I am going to continue on the same topic.
My name is Bruno Serre. I am the father of Brigitte Serre, who was murdered on January 25, 2006, at her workplace in Montreal at the age of 17.
I have worked in the Association des familles de personnes assassinées ou disparues for close to 10 years and I am a member of the board of directors. I am here on a volunteer basis in order to make you aware of the legislative void that exists when it comes to victims.
I have often appeared here on the Canadian Victims Bill of Rights and the changes to the law we wanted to see for victims. However, in this bill, I do not feel the influence of the Canadian Victims Bill of Rights.
How do you intend to protect all of these victims who are frightened and who denounce their aggressor, when these aggressors are quickly released again under the least strict and least constraining conditions, unless they are repeat offenders?
Please! Did Brigitte Serre, Daphné Huard-Boudreault, Cheryl Bau-Tremblay, Gabrielle Dufresne-Élie, Francine Bissonnette and all of the others get a second chance? No. They were all murdered, and by aggressors who were not repeat offenders.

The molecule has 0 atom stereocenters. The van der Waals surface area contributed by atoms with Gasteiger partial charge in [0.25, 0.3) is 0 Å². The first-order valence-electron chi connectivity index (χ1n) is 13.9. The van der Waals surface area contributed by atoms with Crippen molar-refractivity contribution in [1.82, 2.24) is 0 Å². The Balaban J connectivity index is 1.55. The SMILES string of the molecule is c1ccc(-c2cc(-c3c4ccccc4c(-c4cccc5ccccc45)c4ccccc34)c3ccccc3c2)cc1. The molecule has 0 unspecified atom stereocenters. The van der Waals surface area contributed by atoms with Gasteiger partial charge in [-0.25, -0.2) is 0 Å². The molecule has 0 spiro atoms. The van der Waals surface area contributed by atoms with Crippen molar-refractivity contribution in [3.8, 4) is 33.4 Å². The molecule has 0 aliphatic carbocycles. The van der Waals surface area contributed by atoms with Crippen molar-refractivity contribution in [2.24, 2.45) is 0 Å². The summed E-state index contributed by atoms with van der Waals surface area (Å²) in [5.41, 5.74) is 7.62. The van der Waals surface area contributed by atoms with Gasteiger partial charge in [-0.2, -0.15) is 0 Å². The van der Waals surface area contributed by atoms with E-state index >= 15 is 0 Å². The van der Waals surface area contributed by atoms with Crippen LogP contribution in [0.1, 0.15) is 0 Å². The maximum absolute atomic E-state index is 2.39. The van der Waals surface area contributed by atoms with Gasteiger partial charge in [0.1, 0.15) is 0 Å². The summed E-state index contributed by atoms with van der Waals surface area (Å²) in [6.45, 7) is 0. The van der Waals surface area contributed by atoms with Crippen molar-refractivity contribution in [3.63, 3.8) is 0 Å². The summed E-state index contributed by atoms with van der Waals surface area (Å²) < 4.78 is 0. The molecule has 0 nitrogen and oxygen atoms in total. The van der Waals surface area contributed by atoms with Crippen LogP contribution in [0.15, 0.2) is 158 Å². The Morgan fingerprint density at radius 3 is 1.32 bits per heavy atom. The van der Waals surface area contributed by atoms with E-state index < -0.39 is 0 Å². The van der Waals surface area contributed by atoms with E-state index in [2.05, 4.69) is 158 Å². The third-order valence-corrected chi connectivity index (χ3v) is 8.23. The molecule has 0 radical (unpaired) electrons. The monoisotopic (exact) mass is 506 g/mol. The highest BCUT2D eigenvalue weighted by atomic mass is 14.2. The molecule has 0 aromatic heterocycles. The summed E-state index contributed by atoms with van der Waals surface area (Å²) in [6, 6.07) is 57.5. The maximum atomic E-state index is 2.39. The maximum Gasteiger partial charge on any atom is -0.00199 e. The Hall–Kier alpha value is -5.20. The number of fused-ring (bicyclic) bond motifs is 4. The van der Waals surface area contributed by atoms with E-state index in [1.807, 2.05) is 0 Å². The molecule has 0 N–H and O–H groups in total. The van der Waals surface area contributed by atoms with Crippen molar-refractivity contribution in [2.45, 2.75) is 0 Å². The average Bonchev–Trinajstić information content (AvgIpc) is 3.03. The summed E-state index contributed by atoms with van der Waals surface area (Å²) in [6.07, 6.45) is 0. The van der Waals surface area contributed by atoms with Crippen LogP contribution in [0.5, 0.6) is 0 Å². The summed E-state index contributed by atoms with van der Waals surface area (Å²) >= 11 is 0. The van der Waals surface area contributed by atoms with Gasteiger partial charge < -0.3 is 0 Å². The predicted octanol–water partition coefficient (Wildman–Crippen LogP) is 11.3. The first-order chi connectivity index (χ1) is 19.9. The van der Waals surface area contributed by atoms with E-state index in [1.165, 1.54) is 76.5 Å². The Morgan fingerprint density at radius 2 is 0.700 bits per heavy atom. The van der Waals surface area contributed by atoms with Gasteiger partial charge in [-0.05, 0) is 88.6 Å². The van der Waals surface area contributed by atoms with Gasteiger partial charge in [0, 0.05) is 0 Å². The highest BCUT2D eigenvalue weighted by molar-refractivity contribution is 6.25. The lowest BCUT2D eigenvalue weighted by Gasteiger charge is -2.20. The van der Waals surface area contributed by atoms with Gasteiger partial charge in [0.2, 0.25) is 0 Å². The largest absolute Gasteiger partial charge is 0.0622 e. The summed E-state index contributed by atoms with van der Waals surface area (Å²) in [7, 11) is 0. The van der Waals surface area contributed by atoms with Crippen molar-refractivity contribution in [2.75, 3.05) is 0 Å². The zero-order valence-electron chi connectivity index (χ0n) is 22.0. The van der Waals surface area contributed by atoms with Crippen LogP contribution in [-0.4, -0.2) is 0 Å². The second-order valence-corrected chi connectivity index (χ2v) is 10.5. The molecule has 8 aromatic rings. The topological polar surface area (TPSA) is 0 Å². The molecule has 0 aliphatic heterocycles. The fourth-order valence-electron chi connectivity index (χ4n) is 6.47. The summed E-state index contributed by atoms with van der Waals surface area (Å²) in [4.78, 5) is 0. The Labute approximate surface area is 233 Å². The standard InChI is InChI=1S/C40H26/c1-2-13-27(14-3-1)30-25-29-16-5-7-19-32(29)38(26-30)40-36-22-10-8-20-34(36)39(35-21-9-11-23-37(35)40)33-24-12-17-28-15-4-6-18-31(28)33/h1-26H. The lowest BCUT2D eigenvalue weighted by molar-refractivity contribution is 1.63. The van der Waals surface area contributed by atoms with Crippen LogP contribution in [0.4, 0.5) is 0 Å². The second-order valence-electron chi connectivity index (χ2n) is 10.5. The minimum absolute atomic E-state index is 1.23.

I implore you to withdraw the concept of repeat offence and add more elements to protect the victims. The reversal of the burden of proof to obtain release should be systematic when there has been violence against a victim. Otherwise, how can you protect those victims? Perhaps you need to build them an ivory tower, or you will have missed your chance. Ask some of these terrorized victims what they think.
I can tell you that over the past 10 years, I have been around families that have lived through these tragedies. It isn't easy for them and they receive no assistance. They are scared, they are terrified. When you have crimes of passion like those, with violence, we are the ones who then support the families of these murdered victims.
We thank you for taking the time to listen to us. This has to change because we have to reverse the tendency that means that we see too many homicides that could have been avoided.